Adjuvants for Allergen Immunotherapy
Administration of allergen alone may be insufficient to fundamentally change the nature of the adaptive immune response to that allergen. Adjuvants that amplify either a Th1 response or a regulatory response may be necessary to sufficiently suppress the Th2-skewed immunity that drives the allergic response to foods. Many of these adjuvants are of microbial origin and range from whole heat-killed bacteria to co-administered purified microbial products to fusion proteins incorporating allergen and adjuvant in one. By binding to innate pattern recognition receptors on antigen-presenting cells, these adjuvants are thought to drive the T cell response away from a Th2 response. Adjuvants not only modify the nature of the immune response, but amplify the response such that significantly lower doses of allergen may be sufficient for an immunotherapeutic effect.
Subcutaneous administration of heat-killed Listeria monocytogenes together with native or modified peanut protein was shown to suppress peanut-induced anaphylaxis in mice  and dogs  by driving a strong Th1 response. A next generation approach used E. coli to express Ara h 1–3 allergens that had been modified to remove IgE binding epitopes [69•]. Heat-killed E. coli bearing modified Ara h 1–3 was administered rectally to peanut-allergic mice and resulted in sustained clinical protection of mice against peanut-induced anaphylaxis. This is a unique example of a novel immunotherapy for the treatment of peanut allergy that has been brought to clinical trial [70•]. Surprisingly, rectal administration of the therapeutic resulted in adverse reactions including anaphylactic reactions in two of ten peanut-allergic subjects tested. These results highlight the tremendous difficulty of administering a safe allergen immunotherapy to food-allergic subjects. Even allergens mutated to remove IgE-binding epitopes, and delivered rectally within bacterial encapsulation at microgram to low milligram doses, were sufficient to induce anaphylaxis in 20 % of subjects.
Other pre-clinical adjuvant approaches to the treatment of food allergy have involved synthetic oligonucleotides containing CpG motifs, which when administered together with peanut protein was significantly better than peanut alone in protecting mice from peanut-induced anaphylaxis . CpG motifs activate dendritic cells and B cells via TLR9. A ragweed allergen–CpG conjugate was developed for immunotherapy, but despite promising results in the suppression of allergic symptoms , there have been no further published human trials on CpG–allergen conjugates. CpG packaged within virus-like nanoparticles have been tested in asthmatic patients with significant improvements in symptom scores , but this approach has not utilized any allergen-specific component. Virus-like particles containing the cat allergen Fel d 1 have been successfully used in pre-clinical studies of cat allergy . These virus-like particles have not yet been tried for food allergy. A flagellin–ovalbumin fusion protein was reported to be highly effective in the prevention of symptoms in a model of gastrointestinal food allergy and modestly effective when administered as a therapeutic . Flagellin binds to TLR5, which is highly expressed on some gastrointestinal dendritic cell subsets. Studies are clearly needed to optimize the choice of adjuvants (including Th1 vs. Treg optimization) as well as to improve safety of administration for immunotherapy with allergen–adjuvant combinations.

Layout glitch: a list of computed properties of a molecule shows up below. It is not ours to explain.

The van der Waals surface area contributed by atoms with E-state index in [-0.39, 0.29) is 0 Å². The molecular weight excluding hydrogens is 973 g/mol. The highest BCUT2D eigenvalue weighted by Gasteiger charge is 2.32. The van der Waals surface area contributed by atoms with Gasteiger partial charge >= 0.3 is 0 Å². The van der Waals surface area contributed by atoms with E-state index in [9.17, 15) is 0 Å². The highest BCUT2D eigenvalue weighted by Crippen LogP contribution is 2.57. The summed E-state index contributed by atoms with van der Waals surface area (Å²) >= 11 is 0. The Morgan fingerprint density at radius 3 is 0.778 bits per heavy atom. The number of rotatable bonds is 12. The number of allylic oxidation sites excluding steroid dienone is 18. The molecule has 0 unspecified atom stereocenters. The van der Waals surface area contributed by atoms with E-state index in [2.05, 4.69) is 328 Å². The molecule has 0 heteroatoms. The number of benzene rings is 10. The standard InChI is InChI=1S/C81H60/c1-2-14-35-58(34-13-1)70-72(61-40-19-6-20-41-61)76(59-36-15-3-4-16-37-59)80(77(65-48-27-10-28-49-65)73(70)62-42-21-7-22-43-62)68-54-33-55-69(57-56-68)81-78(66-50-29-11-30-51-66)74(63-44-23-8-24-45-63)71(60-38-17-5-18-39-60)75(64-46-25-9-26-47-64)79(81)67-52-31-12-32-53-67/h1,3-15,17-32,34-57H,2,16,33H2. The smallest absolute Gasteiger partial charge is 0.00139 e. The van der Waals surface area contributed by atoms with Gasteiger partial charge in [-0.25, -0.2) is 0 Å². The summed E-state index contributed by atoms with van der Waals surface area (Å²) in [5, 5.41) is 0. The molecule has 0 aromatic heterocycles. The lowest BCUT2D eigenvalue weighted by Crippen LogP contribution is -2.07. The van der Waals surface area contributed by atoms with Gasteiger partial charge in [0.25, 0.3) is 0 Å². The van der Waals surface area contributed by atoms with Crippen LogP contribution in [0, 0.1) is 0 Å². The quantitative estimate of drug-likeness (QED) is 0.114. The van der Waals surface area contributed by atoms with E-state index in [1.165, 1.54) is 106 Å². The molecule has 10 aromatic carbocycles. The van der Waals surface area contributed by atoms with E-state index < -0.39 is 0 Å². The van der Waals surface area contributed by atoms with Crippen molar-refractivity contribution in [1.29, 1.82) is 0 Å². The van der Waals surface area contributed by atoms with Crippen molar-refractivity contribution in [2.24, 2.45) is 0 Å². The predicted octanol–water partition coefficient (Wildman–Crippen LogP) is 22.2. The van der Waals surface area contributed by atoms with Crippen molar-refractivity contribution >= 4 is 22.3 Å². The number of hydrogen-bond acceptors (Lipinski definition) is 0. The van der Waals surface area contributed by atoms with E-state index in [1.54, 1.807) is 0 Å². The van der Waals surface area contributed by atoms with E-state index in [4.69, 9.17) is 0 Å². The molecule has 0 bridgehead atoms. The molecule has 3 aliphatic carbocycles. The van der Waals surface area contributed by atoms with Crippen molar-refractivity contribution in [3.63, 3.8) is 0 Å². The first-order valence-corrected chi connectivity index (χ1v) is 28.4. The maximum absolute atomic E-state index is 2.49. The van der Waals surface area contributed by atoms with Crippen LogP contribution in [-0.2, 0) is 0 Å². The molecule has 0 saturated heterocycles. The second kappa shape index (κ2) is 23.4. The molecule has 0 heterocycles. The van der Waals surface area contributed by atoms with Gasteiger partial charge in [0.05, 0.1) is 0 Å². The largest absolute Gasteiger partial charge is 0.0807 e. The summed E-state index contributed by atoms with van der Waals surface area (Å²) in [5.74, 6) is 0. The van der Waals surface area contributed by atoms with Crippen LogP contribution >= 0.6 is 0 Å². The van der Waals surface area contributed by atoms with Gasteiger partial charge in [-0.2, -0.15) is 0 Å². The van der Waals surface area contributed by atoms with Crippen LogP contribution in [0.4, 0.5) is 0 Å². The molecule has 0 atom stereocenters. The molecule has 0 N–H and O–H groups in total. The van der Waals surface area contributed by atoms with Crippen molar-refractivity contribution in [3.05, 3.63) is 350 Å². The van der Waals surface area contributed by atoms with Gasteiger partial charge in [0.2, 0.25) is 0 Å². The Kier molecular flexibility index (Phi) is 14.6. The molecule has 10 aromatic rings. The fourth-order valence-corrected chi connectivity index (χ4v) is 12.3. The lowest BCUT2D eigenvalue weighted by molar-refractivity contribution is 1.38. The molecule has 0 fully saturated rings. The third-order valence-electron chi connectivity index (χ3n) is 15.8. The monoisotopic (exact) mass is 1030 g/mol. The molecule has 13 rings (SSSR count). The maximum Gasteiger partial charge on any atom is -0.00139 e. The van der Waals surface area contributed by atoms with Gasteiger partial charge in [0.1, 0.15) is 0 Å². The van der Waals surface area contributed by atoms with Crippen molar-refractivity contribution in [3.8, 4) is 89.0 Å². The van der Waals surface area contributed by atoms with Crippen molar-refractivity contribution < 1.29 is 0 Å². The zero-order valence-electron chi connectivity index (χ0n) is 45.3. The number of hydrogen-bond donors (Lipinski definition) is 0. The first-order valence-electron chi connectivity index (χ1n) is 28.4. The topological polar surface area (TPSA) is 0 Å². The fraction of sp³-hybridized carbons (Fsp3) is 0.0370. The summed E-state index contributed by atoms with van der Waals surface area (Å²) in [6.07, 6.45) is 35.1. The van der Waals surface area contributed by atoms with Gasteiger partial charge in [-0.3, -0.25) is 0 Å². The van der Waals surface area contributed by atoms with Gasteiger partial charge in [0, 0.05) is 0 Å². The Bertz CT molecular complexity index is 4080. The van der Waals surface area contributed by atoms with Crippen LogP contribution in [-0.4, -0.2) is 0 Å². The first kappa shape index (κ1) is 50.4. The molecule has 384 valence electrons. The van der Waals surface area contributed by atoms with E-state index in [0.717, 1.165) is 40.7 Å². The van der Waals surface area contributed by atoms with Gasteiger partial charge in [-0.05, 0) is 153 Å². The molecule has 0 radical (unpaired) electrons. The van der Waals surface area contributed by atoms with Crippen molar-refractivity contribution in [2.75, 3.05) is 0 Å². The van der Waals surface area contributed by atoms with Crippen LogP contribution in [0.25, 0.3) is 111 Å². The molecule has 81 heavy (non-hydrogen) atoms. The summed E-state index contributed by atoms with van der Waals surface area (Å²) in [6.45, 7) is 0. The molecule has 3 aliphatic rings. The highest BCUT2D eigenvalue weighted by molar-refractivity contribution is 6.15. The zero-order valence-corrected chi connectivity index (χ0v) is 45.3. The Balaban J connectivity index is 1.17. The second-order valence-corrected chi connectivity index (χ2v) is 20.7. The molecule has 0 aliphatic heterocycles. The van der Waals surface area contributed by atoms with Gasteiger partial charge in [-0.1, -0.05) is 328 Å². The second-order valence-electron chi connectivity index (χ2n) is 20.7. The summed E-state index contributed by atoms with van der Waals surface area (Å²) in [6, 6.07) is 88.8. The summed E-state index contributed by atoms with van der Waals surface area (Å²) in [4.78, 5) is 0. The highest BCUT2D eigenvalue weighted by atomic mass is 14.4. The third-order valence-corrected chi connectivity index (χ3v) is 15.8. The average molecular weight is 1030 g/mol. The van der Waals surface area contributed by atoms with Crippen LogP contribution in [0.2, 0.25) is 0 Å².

Tolerogenic Allergen–Cell Conjugates
One interesting approach to the generation of food allergen-specific tolerance has been the administration of syngeneic apoptotic cells coated with peanut allergen [76•]. Peanut-allergic mice were treated with intravenous syngeneic spleen cells that had been chemically conjugated with peanut. The conjugation procedure has previously been shown to induce apoptosis of the donor cells, which may contribute important tolerogenic signals to the recipient antigen-presenting cells that engulf the cell–allergen conjugate . This approach was shown to be effective in both an asthma model and a food allergy model. The challenge of how to administer such an immunotherapy safely to food-allergic patients remains to be solved, although a similar approach was well tolerated in a phase I trial for multiple sclerosis .
An approach to making allergens safer for immunotherapy has been to prepare fusion proteins between allergen and human Fcγ chains. The hypothesis behind these constructs is that the Fcγ chain will bind to the inhibitory receptor FcγRIIb simultaneously to binding to IgE on the surface of effector cells including basophils and mast cells. Inhibitory signaling via FcγRIIb then shuts off activation of the allergic effector cells. Liu et al.  developed an Ara h 2–Fcγ fusion protein and tested its efficacy as immunotherapy in peanut-allergic mice. The fusion protein did not itself induce anaphylaxis in peanut-sensitized mice. The construct was not tried as a conventional immunotherapy, but pre-treatment of mice with the Ara h 2–Fcγ fusion protein modestly suppressed some measures of peanut-induced anaphylaxis.
Allergen Non-specific Therapies